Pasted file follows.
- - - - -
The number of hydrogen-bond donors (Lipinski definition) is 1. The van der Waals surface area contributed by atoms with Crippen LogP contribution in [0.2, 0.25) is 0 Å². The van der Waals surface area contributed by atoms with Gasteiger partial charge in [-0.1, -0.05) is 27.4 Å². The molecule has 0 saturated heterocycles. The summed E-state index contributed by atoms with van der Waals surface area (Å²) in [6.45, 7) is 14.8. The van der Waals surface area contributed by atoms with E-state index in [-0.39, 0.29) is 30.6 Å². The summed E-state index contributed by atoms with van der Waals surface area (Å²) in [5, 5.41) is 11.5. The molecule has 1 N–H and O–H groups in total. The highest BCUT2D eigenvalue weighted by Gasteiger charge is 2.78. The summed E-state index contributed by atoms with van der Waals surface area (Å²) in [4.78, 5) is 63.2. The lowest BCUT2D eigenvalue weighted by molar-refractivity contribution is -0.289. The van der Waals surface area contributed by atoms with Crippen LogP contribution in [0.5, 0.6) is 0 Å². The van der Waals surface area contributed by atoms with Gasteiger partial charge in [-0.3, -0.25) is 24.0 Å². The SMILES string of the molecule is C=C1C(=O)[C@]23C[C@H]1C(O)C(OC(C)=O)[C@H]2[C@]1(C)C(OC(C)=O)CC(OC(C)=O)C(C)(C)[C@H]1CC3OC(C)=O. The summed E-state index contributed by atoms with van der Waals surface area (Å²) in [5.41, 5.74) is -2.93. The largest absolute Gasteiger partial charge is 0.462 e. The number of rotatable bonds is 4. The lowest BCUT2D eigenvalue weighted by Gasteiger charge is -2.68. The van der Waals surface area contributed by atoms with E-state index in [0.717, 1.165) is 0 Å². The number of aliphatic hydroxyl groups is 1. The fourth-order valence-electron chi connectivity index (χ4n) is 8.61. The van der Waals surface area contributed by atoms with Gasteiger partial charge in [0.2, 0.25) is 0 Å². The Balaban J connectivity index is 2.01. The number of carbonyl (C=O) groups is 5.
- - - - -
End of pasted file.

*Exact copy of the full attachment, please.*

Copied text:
The number of hydrogen-bond donors (Lipinski definition) is 1. The van der Waals surface area contributed by atoms with Crippen LogP contribution in [0.2, 0.25) is 0 Å². The van der Waals surface area contributed by atoms with Gasteiger partial charge in [-0.1, -0.05) is 27.4 Å². The molecule has 0 saturated heterocycles. The summed E-state index contributed by atoms with van der Waals surface area (Å²) in [6.45, 7) is 14.8. The van der Waals surface area contributed by atoms with E-state index in [-0.39, 0.29) is 30.6 Å². The summed E-state index contributed by atoms with van der Waals surface area (Å²) in [5, 5.41) is 11.5. The molecule has 1 N–H and O–H groups in total. The highest BCUT2D eigenvalue weighted by Gasteiger charge is 2.78. The summed E-state index contributed by atoms with van der Waals surface area (Å²) in [4.78, 5) is 63.2. The lowest BCUT2D eigenvalue weighted by molar-refractivity contribution is -0.289. The van der Waals surface area contributed by atoms with Crippen LogP contribution in [0.5, 0.6) is 0 Å². The van der Waals surface area contributed by atoms with Gasteiger partial charge in [-0.3, -0.25) is 24.0 Å². The SMILES string of the molecule is C=C1C(=O)[C@]23C[C@H]1C(O)C(OC(C)=O)[C@H]2[C@]1(C)C(OC(C)=O)CC(OC(C)=O)C(C)(C)[C@H]1CC3OC(C)=O. The summed E-state index contributed by atoms with van der Waals surface area (Å²) in [5.41, 5.74) is -2.93. The largest absolute Gasteiger partial charge is 0.462 e. The number of rotatable bonds is 4. The lowest BCUT2D eigenvalue weighted by Gasteiger charge is -2.68. The van der Waals surface area contributed by atoms with E-state index in [0.717, 1.165) is 0 Å². The number of aliphatic hydroxyl groups is 1. The fourth-order valence-electron chi connectivity index (χ4n) is 8.61. The van der Waals surface area contributed by atoms with Gasteiger partial charge in [0.2, 0.25) is 0 Å². The Balaban J connectivity index is 2.01. The number of carbonyl (C=O) groups is 5.